Connecticut First
5:23 pm
Mon May 12, 2014

Senators Push For Cruise Ship Records Access; Senator Opposes Efforts to Limit 911 Tapes

U.S. Senators from Connecticut, Massachusetts and West Virginia want consumers to be able to assess cruise ship safety records. Connecticut U.S. Senator Richard Blumenthal, along with Senators Ed Markey and Jay Rockefeller, would like the Coast Guard to publish online information from its inspection of cruise ships. The request comes after the Coast Guard begun unannounced inspections of cruise ships at U.S. ports, targeting those with patterns of safety problems.

Senator Opposes Limitations to Public Access of 911 Tapes 

Senate Majority Leader Martin Looney said he opposes efforts to limit public access to emergency 911 tapes, despite recommendations from a task force created after the Newtown school massacre. Looney said he believes the tapes are crucial to determining whether police responses are appropriate.

Voters Support Recreational Marijuana Use

A Quinnipiac poll released today shows 52 percent of voters support "allowing adults in the state to legally possess small amounts of marijuana for personal use." Forty-five percent oppose the idea. The poll of nearly 1,700 registered voters also showed that voters believe alcohol is more harmful to a person’s health than marijuana.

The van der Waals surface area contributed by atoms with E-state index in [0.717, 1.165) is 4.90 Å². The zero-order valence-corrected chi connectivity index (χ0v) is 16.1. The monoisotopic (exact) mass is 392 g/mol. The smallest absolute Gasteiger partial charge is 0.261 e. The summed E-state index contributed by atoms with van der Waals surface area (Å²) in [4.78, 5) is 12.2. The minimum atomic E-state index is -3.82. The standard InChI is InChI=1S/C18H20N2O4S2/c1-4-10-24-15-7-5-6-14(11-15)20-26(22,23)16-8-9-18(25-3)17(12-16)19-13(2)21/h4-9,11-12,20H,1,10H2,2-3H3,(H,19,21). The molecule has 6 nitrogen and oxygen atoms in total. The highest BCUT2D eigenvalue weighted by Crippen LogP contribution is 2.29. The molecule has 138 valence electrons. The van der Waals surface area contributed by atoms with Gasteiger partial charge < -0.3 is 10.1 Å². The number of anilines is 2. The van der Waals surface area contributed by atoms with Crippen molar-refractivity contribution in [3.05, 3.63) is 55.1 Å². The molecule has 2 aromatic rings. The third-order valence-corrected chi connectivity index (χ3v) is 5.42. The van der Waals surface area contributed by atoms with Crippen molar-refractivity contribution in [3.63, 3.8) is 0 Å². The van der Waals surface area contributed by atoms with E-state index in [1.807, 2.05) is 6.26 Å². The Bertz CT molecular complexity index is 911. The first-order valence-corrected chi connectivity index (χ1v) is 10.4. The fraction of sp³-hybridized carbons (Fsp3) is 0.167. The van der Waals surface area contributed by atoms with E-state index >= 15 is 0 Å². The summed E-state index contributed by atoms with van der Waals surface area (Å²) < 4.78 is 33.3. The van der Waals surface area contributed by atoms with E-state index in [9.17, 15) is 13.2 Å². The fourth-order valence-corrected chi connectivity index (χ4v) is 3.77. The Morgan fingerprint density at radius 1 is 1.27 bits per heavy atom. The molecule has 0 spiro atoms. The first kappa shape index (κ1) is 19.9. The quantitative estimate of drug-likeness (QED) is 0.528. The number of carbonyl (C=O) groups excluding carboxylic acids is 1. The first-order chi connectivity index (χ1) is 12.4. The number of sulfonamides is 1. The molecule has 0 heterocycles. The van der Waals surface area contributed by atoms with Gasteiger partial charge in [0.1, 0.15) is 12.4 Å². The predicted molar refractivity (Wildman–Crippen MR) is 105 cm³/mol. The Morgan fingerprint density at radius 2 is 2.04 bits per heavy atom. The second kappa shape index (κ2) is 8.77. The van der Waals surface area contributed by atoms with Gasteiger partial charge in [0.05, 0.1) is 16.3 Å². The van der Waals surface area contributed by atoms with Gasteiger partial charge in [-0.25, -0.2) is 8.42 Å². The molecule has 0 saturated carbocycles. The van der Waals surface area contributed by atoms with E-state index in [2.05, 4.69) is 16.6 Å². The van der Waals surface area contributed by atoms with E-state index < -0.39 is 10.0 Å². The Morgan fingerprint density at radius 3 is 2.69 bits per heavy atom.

Another Push for Sunday Deer Hunting

Hunting advocates said they’ll push again for a bill that would allow Sunday deer hunting with a bow and arrow on certain private property. In an email to supporters, the executive director of the Coalition of Connecticut Sportsmen blamed Senate President Don Williams for blocking the bill from coming up for a vote in the Senate. The bill that failed applied to land in overpopulated deer management zones.

Lyme Disease Cases May Rise

In northern New England, the increase in cases of Lyme correlates with a growing population of deer ticks, which transmit the disease., according to Maine epidemiologist Stephen Sears.  Nationwide, the number of cases of Lyme disease has held relatively steady over the past few years, but federal agencies say they expect this spring, summer and fall to be active seasons for ticks and Lyme.

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